Base Camp is where visitors go to relax, unwind, and get familiar with an anthology of earlier material.

Worlds Beneath Our Feet

Ever heard of how two snowflakes are never identical – how each of them is a unique shape of its own, put together in nature’s studio? Better yet, ever seen a few with a naked eye?

If you haven’t, it’s a sight well worth it, and the feeling priceless, the closest one can get to the universal grand architect about whom the generations have been talking.

This creative force is, of course, not limited to water and ice. It works its magic on all elements, producing unique treasures across the board. We find them in a great many places, laid out in vast quantities across long stretches of land. We walk on them all the time, or lie on them under the sun and play sports on them, never actually seeing them for what they are: sculptures and gems, which we have dubbed sand, a material made up of billions of grains piled up on each other, seemingly identical, yet more than mere mineral granules. Like snowflakes, sand grains are unique, beautiful in themselves, uncompromising when added up.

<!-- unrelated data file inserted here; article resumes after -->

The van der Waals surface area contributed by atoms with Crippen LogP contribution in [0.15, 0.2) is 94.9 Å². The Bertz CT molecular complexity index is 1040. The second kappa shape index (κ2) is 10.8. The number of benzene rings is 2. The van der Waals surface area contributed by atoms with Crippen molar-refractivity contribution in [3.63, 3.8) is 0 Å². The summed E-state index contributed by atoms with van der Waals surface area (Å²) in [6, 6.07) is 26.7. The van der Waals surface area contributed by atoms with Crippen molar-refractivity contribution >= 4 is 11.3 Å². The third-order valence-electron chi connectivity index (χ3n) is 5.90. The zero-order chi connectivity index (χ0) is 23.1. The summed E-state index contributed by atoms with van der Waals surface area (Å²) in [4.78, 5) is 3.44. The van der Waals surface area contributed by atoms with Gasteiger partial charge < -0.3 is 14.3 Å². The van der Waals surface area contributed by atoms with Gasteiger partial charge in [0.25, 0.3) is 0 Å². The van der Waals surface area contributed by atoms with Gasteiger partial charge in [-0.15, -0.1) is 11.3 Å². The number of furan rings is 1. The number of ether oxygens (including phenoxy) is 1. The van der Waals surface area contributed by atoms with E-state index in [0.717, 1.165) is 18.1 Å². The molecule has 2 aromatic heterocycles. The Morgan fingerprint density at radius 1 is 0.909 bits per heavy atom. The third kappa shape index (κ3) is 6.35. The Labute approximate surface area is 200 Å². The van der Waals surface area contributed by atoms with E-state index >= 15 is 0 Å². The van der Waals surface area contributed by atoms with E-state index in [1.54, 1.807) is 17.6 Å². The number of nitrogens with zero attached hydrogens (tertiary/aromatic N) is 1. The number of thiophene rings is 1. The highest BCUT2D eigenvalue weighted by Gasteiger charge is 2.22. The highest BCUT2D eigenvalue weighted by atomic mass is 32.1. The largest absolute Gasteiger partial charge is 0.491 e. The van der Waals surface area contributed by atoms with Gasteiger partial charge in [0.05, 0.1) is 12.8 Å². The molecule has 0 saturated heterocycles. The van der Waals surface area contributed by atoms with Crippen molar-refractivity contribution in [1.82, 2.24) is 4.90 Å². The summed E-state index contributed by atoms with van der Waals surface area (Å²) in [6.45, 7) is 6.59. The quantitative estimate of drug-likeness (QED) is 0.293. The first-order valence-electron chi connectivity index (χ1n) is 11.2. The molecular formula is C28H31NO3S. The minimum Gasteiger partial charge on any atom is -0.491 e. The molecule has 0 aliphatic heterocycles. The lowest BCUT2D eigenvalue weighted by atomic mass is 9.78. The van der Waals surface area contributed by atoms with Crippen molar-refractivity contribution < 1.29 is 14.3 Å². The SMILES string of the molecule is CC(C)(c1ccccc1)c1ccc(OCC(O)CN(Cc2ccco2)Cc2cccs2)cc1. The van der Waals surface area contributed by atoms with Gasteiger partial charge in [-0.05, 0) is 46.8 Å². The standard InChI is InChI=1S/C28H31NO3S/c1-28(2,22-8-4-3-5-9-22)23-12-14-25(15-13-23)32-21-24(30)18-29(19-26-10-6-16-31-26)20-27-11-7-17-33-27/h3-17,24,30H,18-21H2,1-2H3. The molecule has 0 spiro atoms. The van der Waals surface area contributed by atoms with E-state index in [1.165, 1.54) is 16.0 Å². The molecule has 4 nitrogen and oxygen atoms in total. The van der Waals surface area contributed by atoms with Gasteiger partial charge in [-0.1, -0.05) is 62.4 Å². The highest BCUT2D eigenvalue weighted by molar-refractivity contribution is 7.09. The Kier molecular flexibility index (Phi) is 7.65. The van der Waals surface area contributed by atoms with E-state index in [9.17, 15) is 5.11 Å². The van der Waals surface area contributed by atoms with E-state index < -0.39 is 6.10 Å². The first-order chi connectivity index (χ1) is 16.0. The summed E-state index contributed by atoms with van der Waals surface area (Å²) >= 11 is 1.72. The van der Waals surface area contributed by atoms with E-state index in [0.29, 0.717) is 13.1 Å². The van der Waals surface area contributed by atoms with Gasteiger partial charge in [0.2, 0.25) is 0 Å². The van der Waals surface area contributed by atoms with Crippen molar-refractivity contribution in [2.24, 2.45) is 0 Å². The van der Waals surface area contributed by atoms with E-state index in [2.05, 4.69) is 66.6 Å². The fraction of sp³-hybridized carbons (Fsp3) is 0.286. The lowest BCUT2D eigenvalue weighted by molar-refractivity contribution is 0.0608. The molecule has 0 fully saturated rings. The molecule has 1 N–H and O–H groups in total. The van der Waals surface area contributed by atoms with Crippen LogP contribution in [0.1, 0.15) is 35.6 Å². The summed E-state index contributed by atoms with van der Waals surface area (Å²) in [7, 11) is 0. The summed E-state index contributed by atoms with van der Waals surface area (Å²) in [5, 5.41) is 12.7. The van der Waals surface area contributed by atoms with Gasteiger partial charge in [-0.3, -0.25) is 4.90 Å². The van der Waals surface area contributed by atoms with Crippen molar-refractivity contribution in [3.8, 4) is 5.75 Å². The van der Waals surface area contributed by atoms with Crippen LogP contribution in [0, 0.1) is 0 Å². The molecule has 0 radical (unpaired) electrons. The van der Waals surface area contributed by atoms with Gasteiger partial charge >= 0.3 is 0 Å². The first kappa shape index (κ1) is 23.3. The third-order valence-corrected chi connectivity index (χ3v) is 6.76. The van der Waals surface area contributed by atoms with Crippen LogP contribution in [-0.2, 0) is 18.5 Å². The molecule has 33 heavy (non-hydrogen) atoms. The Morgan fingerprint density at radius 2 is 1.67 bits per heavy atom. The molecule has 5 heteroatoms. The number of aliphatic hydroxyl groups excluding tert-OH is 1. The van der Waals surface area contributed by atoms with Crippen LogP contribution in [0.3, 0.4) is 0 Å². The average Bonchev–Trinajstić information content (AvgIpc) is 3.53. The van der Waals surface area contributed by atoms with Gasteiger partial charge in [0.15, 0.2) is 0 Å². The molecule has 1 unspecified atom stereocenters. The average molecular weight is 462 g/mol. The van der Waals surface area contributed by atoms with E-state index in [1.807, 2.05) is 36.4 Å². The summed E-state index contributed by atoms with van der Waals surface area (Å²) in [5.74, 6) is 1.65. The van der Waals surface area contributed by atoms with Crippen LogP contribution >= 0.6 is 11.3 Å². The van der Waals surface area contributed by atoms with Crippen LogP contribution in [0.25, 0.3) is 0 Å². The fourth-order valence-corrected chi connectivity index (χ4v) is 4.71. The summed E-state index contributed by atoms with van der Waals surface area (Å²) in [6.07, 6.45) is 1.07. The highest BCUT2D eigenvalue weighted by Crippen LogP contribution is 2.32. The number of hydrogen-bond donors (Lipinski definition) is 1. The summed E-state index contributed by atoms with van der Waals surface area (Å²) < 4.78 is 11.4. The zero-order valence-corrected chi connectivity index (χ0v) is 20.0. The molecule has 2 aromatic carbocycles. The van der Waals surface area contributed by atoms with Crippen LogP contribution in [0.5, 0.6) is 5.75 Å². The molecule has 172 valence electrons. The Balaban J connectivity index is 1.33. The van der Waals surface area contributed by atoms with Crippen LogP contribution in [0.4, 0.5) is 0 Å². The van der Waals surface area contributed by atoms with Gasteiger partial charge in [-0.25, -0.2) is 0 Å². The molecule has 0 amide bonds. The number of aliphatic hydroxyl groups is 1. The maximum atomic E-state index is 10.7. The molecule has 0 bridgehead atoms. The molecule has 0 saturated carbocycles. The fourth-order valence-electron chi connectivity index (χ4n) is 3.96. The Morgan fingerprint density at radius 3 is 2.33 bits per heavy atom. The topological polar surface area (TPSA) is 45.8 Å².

Dr. Gary Greenberg spends considerable time photographing sand grains, revealing a world of wonder right beneath our feet. His work has been exhibited in Hawaii and Arizona, and holds a resident position in the Science Museum of Minnesota.

Here’s what he brings to light…

Nine sand grains
Sand grains from Maui, Hawaii
Sand grains from a single beach near Lahaina, Hawaii
Sand grains from a red volcanic outcropping at Makena Point, Maui
The tip of a spiral shell polished by the surf, surrounded by bits of coral, shell, and volcanic material
Assorted pouch of sand grains from Hawaii, Japan, California, Ireland, Bermuda, and Minnesota.
Star-Shaped Sand Grains from Okinawa
Three sand grains from the red sand beach at Makena Point
A blue spiral sand grain surrounded by three sponge silica spicules